“Good early child care programs build on what each child brings to the center—in terms of culture, language, and experiences,” says EDC’s Costanza Eggers-Piérola. “But how do non-Latino staff reach out to Latino families? How do they reinforce early literacy skills among non-English-speaking children? How do they attract and support Latino staff members?”
Responding to these and other challenges, Eggers-Piérola has compiled a set of online resources for early child care program directors and staff working to develop quality programs for an increasingly Hispanic population. The Web site, provides access to resource materials, including training manuals, classroom resources, and online courses to help early child care educators develop programs that are culturally responsive to Latino families and children.
The resource list includes materials in English and Spanish, because Eggers-Piérola hopes to reach Latino as well as non-Latino providers. “There are many Latinas working in the profession as teachers, assistants, aides, or home-care providers. They can be a great resource to centers and to families, yet often they are not recognized as an important asset. I want to bring quality resources to this group too.”
The Web site also offers a new publication by Eggers-Piérola called Connections and Commitments: A Latino-based Framework for Early Childhood Educators. The framework discusses early learning strategies in the context of four values that resonate in Latino culture: familia (family), pertenencia (belonging), educación (education), and compromiso (commitment). It is intended to generate conversations among directors, teachers, trainers, and families about culturally and linguistically responsive practices for educating young children. “We decided to emphasize values as a starting point when working with Latino families,” says Eggers-Piérola, “because values are the basis for child-rearing.”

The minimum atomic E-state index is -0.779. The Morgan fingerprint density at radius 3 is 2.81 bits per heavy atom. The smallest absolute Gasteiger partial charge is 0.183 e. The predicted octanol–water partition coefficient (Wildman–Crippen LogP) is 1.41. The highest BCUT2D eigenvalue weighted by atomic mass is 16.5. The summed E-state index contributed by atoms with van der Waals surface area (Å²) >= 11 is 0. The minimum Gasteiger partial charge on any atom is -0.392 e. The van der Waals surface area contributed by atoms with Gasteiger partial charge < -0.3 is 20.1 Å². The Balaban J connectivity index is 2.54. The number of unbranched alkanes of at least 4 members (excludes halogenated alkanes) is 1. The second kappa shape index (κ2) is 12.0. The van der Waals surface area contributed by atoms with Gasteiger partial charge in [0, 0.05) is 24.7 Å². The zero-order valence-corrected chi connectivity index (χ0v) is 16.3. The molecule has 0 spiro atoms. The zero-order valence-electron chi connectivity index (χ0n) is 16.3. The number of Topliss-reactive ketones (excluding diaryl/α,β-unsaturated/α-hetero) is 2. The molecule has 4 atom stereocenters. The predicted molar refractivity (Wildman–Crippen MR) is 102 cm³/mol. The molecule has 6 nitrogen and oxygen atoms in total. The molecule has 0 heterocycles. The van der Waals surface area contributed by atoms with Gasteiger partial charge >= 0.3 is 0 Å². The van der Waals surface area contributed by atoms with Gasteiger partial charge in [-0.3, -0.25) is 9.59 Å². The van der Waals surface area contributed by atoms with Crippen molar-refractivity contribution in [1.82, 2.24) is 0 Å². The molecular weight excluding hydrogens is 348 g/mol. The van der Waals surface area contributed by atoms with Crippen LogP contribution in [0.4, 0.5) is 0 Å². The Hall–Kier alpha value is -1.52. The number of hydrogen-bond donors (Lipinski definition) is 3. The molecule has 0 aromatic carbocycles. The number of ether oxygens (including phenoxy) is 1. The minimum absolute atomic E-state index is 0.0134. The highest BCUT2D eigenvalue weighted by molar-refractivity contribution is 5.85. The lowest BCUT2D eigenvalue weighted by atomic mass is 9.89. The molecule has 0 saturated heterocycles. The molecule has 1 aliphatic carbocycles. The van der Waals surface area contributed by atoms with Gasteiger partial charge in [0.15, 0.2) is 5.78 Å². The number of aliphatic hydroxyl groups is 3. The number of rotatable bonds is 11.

Eggers-Piérola is currently expanding the document into a book-length manual for early child care providers and educators. “The new book will encompass the four values in the framework document but is more grounded in the daily lives of teachers,” she says. It covers hands-on topics, like how to create a welcoming classroom environment for Latino families and how to forge partnerships between homes and school. Says Eggers-Piérola, “You need tools for understanding when working in culturally diverse groups. That’s what we hope to provide.”
Originally published on April 1, 2004